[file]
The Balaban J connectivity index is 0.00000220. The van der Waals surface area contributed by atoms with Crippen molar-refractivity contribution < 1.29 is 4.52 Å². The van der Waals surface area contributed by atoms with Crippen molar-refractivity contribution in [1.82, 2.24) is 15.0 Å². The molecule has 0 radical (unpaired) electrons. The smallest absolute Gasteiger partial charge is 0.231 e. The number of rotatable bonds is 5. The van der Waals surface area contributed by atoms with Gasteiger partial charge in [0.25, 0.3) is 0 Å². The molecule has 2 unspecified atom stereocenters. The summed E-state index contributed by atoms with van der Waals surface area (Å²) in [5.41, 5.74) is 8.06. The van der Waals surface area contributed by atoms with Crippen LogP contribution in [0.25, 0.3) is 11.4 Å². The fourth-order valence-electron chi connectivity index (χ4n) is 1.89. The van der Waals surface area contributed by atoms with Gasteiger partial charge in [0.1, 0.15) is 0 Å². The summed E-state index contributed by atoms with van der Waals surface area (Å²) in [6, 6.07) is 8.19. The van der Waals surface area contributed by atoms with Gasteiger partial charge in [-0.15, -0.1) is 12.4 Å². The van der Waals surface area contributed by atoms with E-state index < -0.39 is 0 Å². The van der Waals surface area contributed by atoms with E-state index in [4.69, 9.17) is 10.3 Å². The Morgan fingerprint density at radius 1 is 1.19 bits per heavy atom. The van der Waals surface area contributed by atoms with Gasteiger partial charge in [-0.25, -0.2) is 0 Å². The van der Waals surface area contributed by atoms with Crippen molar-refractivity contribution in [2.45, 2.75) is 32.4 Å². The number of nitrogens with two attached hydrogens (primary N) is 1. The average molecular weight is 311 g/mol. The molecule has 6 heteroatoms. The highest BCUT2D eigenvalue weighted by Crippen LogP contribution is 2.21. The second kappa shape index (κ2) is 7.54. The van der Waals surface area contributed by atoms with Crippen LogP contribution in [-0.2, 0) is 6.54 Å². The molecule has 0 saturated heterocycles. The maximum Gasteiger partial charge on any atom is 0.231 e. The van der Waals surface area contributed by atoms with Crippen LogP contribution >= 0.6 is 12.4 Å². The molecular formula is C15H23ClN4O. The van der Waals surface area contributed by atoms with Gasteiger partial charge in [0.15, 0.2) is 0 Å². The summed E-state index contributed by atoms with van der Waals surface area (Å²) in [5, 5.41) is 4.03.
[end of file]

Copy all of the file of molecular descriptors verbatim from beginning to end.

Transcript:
The Balaban J connectivity index is 0.00000220. The van der Waals surface area contributed by atoms with Crippen molar-refractivity contribution < 1.29 is 4.52 Å². The van der Waals surface area contributed by atoms with Crippen molar-refractivity contribution in [1.82, 2.24) is 15.0 Å². The molecule has 0 radical (unpaired) electrons. The smallest absolute Gasteiger partial charge is 0.231 e. The number of rotatable bonds is 5. The van der Waals surface area contributed by atoms with Gasteiger partial charge in [0.25, 0.3) is 0 Å². The molecule has 2 unspecified atom stereocenters. The summed E-state index contributed by atoms with van der Waals surface area (Å²) in [5.41, 5.74) is 8.06. The van der Waals surface area contributed by atoms with Crippen LogP contribution in [0.25, 0.3) is 11.4 Å². The fourth-order valence-electron chi connectivity index (χ4n) is 1.89. The van der Waals surface area contributed by atoms with Gasteiger partial charge in [0.1, 0.15) is 0 Å². The summed E-state index contributed by atoms with van der Waals surface area (Å²) in [6, 6.07) is 8.19. The van der Waals surface area contributed by atoms with Gasteiger partial charge in [-0.15, -0.1) is 12.4 Å². The van der Waals surface area contributed by atoms with E-state index < -0.39 is 0 Å². The van der Waals surface area contributed by atoms with E-state index in [4.69, 9.17) is 10.3 Å². The Morgan fingerprint density at radius 1 is 1.19 bits per heavy atom. The van der Waals surface area contributed by atoms with Gasteiger partial charge in [-0.25, -0.2) is 0 Å². The van der Waals surface area contributed by atoms with Crippen molar-refractivity contribution in [2.45, 2.75) is 32.4 Å². The number of nitrogens with two attached hydrogens (primary N) is 1. The average molecular weight is 311 g/mol. The molecule has 6 heteroatoms. The highest BCUT2D eigenvalue weighted by Crippen LogP contribution is 2.21. The second kappa shape index (κ2) is 7.54. The van der Waals surface area contributed by atoms with Crippen LogP contribution in [-0.2, 0) is 6.54 Å². The molecule has 0 saturated heterocycles. The maximum Gasteiger partial charge on any atom is 0.231 e. The van der Waals surface area contributed by atoms with Crippen LogP contribution >= 0.6 is 12.4 Å². The molecular formula is C15H23ClN4O. The van der Waals surface area contributed by atoms with Gasteiger partial charge in [0.15, 0.2) is 0 Å². The summed E-state index contributed by atoms with van der Waals surface area (Å²) in [5, 5.41) is 4.03.